Underwriting Dictionary

Cash to close:
Cash to close is the term used for the down payment OR any other money needed for closing. There are specific requirements for government insured loans in regards to where money for the loan transaction comes from. The underwriter will want to make sure you have the money to close and also to verify the money for closing is from an acceptable source.

You cannot use borrowed funds for the loan transaction for USDA or FHA loans. Any borrowed money would have to be paid back and that would affect the debts you have. The debts you have directly affect your debt to income ratios. Also, borrowed money could produce a lien against the property if you did not pay it back.

You may get a gift from a family member for the money for closing.

Bank Statements:
Bank statements are needed to verify the cash needed to close. In some cases the underwriter may also require bank statements to verify rent or strengthen the file. The underwriter will look for overdrafts and NSF charges. If you do have either, please include a signed letter to explain them.

Gift Funds:
If you are getting a gift for funds for closing please gather the following documents:

Completed and signed gift letter

Proof the donor has the funds to gift to you (bank statement with all pages before the gift was deducted)

Proof of the gift (copy of check or bank statement showing the deposit to your account)

Your bank statement showing the deposit and the available balance with the needed funds to close

The earnest money deposit is a part of the transaction which is why the proof is required. You will need to provide a copy of the cancelled check (front and back) to show the money came from you. If you use cash or a money order we need the full bank statement, all pages, for the month the withdrawal came out of your account.

LOX stands for letter of explanation. There could be numerous needs for a letter of explanation. In some cases letters are needed to explain your credit history, address history for the past 24 months, household income or employment concerns.

Your credit report is a key factor for the loan. The credit report gives the underwriter an overall picture of your payment history and the likelihood you will repay the loan.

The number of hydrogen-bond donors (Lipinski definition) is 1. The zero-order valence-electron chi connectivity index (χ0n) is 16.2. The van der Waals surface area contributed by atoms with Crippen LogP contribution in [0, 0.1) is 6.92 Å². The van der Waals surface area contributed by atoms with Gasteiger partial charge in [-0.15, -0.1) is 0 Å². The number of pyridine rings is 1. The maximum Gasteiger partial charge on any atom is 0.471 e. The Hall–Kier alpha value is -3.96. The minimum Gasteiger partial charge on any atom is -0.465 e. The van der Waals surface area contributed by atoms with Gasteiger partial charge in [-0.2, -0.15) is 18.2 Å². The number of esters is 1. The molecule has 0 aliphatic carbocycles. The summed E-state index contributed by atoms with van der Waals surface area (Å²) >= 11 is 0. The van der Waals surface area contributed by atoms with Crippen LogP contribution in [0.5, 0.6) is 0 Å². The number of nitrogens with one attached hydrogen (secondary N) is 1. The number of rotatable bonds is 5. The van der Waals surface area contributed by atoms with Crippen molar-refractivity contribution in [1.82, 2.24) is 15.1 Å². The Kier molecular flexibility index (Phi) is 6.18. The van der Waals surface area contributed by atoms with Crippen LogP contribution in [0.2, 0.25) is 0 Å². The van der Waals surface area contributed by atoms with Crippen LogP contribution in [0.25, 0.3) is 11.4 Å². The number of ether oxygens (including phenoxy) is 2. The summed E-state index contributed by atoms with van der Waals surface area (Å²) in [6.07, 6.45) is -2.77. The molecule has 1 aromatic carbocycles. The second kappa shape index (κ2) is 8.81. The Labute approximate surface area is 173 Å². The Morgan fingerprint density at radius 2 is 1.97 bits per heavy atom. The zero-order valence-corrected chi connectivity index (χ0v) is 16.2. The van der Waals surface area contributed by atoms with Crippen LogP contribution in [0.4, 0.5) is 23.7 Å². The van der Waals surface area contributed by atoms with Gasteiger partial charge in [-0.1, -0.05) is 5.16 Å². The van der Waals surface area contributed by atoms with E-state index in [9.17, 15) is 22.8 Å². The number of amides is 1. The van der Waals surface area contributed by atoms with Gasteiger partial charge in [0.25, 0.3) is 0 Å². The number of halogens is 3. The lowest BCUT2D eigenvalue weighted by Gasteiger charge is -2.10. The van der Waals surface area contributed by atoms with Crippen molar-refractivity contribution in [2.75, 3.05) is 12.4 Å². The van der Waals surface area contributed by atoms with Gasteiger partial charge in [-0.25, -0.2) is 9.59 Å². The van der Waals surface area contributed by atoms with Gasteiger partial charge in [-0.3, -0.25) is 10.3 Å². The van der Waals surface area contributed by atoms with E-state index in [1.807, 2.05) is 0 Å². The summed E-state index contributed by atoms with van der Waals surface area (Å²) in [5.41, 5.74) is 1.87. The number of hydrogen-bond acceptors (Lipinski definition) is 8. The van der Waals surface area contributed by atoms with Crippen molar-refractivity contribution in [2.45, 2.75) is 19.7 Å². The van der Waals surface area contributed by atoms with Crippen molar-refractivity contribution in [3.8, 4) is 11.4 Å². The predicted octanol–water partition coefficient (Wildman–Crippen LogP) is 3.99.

Credit Inquiry Letter:
You may be asked to write and sign a letter to explain the recent inquiries on your credit report. This is required so the underwriter can determine if you have any additional debts to add to your debt to income ratios that do not show on your credit already. This is a concern because it can take up to 60 days for an account to report to your credit so an inquiry could signal another account with another payment.

Water Test:
USDA loans will require a well (water) test for all homes with well water. This is a simple bacteria test that can usually be done by the health department or home inspector. Your realtor should be able to advise where this test can be done.


Debt to income ratios are important for loan qualification. Every loan has a certain ratio limit that they will allow. Your front end ratio is the ratio of your income to your proposed housing payment with taxes and insurance. The back end ratio is your income to the total amount of your debts on your credit plus your proposed housing payment with taxes and insurance.

HOI is short for Homeowners Insurance. Homeowners insurance is required for every loan. This protects you in case there is a disaster with your home. The lender requires proof of this insurance before closing to make sure their interest in the property is protected. You may choose the insurance agent and you will need to set up this policy before the loan closes. You do not need to pay for this, but you need to set up the policy. Once you know the agent you would like to use, you should send their information to your loan officer or loan processer.